Creating Sustainable Peace and the Canadian Reaction to ISIL and terror in Canada

A recent article (Ottawa Attacks: Terrorists’ not who we think) in Canadian International Council’s website outlines that we may need to re-think our response to “terror” in Canada.Their article provides excellent insight into the situation at home and alludes to something we must also consider with regard to our overseas response.

Most of the press coverage of the war against ISIL portrays all of the members of ISIL as killers and rapists, even the coverage provided by ISIL themselves. This is how the “terror” tactic works. It causes instability and fear amongst the populous and creates doubt in any existing government’s ability to provide protection. Undoubtedly, there are some within the ranks of ISIL who are the leaders and showmen, who do whatever is necessary to strike fear into the people they encounter and who effectively duplicate their message to make us believe we should fear all of them. If we were to actually learn about the members of ISIL, we would likely find that the mayhem is led by a few individuals who use the US and Canadian bombing as a justification to prove the righteousness of their actions.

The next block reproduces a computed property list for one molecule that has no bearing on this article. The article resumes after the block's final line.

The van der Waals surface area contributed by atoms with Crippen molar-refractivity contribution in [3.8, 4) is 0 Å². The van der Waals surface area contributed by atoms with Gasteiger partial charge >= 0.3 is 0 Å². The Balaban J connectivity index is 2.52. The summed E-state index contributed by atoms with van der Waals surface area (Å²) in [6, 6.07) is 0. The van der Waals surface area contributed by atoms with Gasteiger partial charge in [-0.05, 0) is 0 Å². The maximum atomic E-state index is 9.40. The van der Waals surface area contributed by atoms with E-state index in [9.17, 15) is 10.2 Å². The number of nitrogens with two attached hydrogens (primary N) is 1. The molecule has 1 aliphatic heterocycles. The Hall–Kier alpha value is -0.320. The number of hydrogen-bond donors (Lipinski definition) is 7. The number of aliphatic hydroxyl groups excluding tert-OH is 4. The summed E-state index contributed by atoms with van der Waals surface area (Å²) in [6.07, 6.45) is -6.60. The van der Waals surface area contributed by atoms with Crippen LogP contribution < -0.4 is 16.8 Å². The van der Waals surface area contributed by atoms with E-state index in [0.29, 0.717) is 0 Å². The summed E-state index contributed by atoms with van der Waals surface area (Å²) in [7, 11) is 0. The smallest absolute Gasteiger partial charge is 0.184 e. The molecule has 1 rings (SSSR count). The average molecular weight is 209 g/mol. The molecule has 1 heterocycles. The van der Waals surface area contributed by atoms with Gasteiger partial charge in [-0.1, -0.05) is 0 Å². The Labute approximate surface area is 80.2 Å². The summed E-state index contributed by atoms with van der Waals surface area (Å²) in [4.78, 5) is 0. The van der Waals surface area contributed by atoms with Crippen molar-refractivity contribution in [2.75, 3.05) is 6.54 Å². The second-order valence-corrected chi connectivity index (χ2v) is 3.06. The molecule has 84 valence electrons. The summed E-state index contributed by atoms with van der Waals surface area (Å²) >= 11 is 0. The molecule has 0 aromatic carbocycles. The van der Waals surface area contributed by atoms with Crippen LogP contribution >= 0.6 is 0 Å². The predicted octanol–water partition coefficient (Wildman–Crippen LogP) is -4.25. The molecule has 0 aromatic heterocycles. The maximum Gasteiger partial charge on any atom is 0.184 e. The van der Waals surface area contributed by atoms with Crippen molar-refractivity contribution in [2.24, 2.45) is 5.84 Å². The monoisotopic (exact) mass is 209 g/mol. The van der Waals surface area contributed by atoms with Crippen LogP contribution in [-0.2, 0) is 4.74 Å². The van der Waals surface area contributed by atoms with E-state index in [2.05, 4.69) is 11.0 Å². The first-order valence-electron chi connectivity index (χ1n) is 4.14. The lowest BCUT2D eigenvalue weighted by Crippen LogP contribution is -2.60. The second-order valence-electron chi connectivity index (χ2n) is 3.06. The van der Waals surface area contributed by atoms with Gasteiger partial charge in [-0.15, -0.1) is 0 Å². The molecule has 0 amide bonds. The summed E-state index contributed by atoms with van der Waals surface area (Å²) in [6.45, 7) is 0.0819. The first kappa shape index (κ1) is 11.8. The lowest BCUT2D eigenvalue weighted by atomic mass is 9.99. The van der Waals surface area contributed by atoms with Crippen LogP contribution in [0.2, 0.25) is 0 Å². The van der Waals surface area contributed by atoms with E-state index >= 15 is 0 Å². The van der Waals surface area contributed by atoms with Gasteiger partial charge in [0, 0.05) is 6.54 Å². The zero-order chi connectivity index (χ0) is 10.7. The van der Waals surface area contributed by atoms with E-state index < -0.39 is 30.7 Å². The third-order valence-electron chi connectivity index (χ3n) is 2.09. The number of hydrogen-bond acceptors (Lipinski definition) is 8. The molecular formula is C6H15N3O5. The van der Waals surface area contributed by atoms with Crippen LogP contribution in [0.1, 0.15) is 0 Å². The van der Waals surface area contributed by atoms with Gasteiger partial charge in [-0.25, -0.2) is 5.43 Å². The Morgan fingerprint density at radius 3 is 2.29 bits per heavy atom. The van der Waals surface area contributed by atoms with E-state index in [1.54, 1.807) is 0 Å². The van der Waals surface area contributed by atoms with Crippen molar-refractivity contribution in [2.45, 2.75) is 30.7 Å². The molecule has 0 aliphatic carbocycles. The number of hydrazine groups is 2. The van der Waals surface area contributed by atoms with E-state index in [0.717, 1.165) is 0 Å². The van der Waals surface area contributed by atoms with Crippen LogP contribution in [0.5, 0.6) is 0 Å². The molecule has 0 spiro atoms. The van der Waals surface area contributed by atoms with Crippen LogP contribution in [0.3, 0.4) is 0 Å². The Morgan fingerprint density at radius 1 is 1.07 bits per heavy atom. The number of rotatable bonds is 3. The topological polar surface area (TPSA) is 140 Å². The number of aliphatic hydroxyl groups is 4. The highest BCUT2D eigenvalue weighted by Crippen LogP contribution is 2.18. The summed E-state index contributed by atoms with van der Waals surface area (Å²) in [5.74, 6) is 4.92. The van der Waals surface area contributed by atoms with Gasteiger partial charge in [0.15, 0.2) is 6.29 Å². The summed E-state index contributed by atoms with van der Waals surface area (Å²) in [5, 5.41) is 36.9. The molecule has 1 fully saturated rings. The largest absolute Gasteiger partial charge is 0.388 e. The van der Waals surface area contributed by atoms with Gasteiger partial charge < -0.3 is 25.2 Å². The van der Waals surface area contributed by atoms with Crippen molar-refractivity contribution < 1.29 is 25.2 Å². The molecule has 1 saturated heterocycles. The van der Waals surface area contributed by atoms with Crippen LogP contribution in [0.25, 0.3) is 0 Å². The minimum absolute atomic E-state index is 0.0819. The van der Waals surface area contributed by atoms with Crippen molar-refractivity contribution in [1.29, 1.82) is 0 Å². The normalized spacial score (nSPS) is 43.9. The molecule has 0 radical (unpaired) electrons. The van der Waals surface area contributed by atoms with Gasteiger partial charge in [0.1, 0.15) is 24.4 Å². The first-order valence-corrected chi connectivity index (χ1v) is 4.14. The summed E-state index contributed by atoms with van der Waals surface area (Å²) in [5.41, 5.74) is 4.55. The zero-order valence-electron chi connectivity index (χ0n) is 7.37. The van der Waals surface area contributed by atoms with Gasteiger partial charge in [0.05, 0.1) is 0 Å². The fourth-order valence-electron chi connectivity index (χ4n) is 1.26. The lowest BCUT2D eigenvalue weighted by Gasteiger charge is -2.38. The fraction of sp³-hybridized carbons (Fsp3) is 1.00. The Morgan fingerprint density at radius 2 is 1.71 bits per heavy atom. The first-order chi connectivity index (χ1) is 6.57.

Let us remember that during WWW II, many Germans supported the ideology that was promoted by Hitler, not because they actually agreed with his methods or master goals, but because of some of the ideas that they felt would make their lives better. In addition, they were being fed propaganda about their enemy that justified actions they might not have taken otherwise. As individuals within a populous which they believed to be generally supportive of Hitler, they would not want to be seen as non-supporters for fear of loosing their status or their lives. While supportive of their leaders, certainly not all were as radical as the leadership and given the opportunity many would likely have stopped the fighting much sooner or chosen a different approach if they could see another path to the lesser goal of economic prosperity for the vast majority.